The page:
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June 2013

Boxing In Cancer Genes, Boxing Out Disease

Scientists believe they’ve figured out a way to suppress the growth of tumors by keeping DNA tightly packaged -- essentially burying some of the genes responsible for cancer. It’s a little like keeping the lid on the jack-in-the-box, said Willis Li, Ph.D., a professor of Medicine at UC San Diego, who did the work while in the Department of Biomedical Genetics at URMC.

6/6/2013 | 0 comments

Post Doc’s [Frog] Research Leaps Forward with New Fellowship

Leon Grayfer, Ph.D., a post-doctoral fellow in the lab of Jacques Robert, Ph. D., received a three-year fellowship from the Life Sciences Research Foundation to study the immune system of the African clawed frog. With the new award, Grayfer hopes to learn more about the evolution of vertebrate immunity and how we can better fight disease.  

6/5/2013 | 0 comments

URMC Research Dominates Heart Rhythm Society Meeting

With 20-plus abstracts and several prominent lectures and presentations, URMC’s Heart Research Follow-up Program team made their mark at the Heart Rhythm Society’s Annual Scientific Sessions in Denver in May. The diverse team included medical students and residents, research fellows and faculty, all led by Wojciech Zareba, M.D., Ph.D., and Arthur J. Moss, M.D., both international experts on electrical disturbances of the heart.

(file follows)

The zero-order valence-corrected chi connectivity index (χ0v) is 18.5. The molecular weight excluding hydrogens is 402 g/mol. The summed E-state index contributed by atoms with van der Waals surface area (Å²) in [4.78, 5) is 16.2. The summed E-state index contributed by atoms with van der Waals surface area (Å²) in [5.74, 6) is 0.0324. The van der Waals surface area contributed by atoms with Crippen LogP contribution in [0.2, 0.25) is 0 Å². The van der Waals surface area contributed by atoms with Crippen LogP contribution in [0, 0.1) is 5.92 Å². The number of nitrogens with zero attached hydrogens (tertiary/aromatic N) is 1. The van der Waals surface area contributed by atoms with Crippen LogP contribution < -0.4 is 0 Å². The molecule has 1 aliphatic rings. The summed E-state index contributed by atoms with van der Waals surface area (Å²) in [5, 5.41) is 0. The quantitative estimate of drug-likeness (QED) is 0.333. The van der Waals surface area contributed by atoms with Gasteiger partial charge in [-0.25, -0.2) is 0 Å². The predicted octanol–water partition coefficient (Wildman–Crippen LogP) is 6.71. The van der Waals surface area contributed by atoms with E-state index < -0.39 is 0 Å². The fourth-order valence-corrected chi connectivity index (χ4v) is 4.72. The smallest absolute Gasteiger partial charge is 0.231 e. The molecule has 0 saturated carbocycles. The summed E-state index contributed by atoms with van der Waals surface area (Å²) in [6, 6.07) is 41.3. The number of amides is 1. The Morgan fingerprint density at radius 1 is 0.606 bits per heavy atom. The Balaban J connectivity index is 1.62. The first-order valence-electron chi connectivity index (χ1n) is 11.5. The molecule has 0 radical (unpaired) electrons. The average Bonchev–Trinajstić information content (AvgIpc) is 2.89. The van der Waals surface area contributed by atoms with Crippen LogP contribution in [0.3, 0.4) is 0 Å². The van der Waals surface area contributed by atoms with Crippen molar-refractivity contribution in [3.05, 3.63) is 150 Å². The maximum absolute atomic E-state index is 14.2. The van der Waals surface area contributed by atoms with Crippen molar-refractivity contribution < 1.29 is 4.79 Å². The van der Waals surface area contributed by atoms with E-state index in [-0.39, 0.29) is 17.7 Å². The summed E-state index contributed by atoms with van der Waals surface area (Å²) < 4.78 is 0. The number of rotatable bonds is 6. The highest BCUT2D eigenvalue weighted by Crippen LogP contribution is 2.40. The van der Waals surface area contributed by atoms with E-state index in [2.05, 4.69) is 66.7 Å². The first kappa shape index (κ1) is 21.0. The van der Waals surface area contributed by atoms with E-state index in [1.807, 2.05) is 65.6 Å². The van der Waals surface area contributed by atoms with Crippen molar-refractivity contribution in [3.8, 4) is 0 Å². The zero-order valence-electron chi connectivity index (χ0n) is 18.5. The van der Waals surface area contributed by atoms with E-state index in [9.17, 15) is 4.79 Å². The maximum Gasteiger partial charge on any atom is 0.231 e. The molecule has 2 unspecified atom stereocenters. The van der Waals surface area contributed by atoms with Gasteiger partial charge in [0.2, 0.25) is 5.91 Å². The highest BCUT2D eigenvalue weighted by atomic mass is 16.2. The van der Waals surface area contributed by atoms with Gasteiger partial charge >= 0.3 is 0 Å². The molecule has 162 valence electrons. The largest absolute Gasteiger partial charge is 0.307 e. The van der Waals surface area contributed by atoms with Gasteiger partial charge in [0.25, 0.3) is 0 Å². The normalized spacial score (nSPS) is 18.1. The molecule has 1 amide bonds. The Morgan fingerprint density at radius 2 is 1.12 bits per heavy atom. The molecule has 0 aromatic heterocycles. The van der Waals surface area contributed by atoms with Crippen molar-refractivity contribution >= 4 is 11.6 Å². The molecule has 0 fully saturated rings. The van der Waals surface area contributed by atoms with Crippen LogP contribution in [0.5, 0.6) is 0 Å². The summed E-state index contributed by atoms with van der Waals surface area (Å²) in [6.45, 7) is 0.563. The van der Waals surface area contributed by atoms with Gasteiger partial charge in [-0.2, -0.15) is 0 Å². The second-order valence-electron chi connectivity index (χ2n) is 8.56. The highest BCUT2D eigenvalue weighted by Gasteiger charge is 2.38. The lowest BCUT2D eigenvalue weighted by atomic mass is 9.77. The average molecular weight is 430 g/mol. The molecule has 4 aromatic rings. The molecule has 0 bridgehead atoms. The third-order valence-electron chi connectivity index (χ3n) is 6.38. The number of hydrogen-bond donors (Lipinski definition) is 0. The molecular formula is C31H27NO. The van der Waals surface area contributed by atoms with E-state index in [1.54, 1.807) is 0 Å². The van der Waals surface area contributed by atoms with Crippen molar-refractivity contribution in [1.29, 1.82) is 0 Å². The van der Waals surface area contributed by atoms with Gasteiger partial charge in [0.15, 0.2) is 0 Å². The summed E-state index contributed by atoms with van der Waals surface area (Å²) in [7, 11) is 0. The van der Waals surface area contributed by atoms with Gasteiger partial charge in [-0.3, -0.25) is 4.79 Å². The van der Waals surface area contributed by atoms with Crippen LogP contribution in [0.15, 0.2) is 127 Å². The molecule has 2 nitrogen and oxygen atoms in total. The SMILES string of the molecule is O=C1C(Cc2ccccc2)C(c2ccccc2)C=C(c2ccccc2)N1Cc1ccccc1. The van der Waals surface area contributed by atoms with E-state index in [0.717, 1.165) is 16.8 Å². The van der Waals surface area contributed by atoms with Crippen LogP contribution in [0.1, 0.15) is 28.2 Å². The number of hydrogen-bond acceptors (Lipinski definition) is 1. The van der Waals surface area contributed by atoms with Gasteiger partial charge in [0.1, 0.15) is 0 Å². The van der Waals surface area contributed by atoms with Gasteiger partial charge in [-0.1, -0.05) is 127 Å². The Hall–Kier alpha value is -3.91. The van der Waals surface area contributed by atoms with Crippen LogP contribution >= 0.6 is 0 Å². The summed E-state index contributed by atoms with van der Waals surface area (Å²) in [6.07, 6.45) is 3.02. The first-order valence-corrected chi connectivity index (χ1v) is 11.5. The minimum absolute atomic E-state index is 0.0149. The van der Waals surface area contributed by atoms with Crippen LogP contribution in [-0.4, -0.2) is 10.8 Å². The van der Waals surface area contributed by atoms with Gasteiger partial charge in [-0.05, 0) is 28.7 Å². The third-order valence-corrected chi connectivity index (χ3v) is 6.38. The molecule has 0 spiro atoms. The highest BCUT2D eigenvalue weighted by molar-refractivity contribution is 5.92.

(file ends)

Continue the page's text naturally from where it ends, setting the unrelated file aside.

6/5/2013 | 0 comments

Origins of Esophageal Cancer: Inflammation in the Gut

Esophageal cancer is associated with GERD (gastrointestinal reflux disease), obesity, alcohol, and tobacco abuse. But the long march toward malignancy starts 10 to 20 years earlier when the cells, genes, and signaling pathways in the foregut begin a nefarious cooperative dance.

6/5/2013 | 0 comments
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